Storms are returning to the Holy Land.
Last year, winter came early here, and it caught me off guard. Suddenly the kibbutz, once so blue and green, was awash with mud, brown mud.
And, at night, when the lightning would spark and the thunder would crash, it rattled our little old kibbutz apartment, and it scared me.
It was hard to distinguish the thunder’s echoes from the blasts from Syria in the background, or closer even.
But today, as I look out at the beautiful, storming gray, moments before the sky will open, I pray, “Shekhina, wash us clean.”
Now, my heart craves the crashing thunder, the sky alight with fire. At least then, the world would resemble the chaos we’ve created down here; we bickering children.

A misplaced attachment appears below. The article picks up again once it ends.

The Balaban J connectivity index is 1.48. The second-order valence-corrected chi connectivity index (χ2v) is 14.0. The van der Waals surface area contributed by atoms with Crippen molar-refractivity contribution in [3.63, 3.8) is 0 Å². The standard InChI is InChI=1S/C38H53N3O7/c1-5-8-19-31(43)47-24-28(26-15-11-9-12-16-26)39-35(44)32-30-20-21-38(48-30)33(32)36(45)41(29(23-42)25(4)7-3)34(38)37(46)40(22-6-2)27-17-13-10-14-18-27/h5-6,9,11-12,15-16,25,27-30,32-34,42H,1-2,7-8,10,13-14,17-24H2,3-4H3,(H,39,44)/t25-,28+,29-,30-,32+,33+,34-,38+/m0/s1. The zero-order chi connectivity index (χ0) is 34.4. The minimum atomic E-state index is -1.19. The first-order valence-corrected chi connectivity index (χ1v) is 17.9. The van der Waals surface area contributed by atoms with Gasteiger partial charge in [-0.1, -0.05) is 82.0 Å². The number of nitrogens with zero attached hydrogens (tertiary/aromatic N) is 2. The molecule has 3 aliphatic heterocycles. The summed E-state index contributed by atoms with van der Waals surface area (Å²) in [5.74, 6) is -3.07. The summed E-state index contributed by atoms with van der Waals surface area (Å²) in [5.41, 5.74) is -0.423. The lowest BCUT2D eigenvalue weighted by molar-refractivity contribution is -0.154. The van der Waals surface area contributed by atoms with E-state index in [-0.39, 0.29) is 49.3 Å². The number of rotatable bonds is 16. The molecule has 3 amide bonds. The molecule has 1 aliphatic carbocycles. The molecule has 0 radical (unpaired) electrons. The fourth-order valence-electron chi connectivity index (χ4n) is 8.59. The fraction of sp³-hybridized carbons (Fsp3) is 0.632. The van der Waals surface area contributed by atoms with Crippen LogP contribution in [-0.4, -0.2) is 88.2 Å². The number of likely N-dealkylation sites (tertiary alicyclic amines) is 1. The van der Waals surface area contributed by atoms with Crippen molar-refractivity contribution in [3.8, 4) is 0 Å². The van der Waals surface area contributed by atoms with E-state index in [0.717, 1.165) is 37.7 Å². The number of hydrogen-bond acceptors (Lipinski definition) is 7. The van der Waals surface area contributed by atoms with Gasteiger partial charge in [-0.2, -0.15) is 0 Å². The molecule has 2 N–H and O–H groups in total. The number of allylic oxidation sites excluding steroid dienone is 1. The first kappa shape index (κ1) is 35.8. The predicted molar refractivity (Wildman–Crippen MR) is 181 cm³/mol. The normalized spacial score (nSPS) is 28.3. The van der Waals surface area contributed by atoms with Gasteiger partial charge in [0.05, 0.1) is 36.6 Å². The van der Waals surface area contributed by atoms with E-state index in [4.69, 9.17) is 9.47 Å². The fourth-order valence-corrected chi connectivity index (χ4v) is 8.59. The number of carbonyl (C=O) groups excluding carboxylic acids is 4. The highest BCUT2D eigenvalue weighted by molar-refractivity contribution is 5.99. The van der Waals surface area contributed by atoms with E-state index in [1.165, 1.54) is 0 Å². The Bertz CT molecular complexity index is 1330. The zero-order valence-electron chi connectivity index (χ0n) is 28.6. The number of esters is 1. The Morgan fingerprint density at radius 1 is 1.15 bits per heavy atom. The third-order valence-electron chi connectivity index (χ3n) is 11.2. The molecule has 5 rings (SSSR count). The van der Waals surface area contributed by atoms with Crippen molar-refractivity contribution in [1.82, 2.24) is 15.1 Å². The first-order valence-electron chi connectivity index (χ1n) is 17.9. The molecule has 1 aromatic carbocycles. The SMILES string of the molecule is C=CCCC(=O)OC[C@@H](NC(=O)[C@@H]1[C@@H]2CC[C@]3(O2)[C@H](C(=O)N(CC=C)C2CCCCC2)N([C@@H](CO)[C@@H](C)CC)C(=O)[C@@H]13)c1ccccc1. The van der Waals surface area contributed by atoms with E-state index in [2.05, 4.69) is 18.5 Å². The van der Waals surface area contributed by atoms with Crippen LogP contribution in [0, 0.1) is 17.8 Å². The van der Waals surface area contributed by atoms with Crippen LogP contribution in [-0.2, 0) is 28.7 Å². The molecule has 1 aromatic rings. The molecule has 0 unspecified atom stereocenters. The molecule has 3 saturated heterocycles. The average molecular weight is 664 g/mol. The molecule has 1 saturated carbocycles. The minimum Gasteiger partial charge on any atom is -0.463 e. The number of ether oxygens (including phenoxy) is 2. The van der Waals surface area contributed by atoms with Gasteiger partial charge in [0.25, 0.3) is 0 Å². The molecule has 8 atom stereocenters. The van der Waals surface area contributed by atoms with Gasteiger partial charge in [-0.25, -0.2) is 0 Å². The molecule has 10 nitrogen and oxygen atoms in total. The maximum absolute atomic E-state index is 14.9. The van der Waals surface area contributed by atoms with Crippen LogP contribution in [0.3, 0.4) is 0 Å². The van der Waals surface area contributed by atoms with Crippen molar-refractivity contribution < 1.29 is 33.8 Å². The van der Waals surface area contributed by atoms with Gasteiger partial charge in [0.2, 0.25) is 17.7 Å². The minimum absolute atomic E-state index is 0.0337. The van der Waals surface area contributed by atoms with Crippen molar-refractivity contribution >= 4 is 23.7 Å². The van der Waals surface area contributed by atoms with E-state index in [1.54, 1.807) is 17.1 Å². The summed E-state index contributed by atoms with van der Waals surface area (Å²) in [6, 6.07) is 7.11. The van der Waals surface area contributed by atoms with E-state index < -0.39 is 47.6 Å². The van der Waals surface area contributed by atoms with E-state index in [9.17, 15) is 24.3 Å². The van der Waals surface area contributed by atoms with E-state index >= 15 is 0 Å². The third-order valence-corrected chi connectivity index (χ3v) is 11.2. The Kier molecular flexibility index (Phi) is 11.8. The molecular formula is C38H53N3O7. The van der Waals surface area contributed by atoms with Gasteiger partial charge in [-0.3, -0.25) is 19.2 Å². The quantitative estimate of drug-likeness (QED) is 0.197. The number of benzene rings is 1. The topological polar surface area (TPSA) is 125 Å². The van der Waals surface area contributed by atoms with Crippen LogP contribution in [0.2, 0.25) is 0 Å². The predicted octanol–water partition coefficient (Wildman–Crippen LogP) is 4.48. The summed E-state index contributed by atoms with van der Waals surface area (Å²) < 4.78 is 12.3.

Is it possible that life too must cycle like the seasons, through calm days and storms? Is our blood lust so strong that it demands release, red rivers flowing to restore some twisted order?
If not, then why?
Why can’t we help ourselves?
I write from the Holy Land where everything in the world that is felt is felt here most. We are the pulse at the center. The heart that beats; The heart that breaks.
Here, we feel the turbulence terribly, as the world swirls and rattles. And swirl and rattle it does. Rape, murder, kidnappings, torture. Dear God, what are we doing?
So, let the skies swirl instead of us.
Let the rains fall and lock us in our homes, clutching blankets and one another. Let them bring rest, then calm, then peace.
Let the slashing in the skies suffice, so that we might lay down our swords, humbled and satiated, such that the rainbow might follow the rain.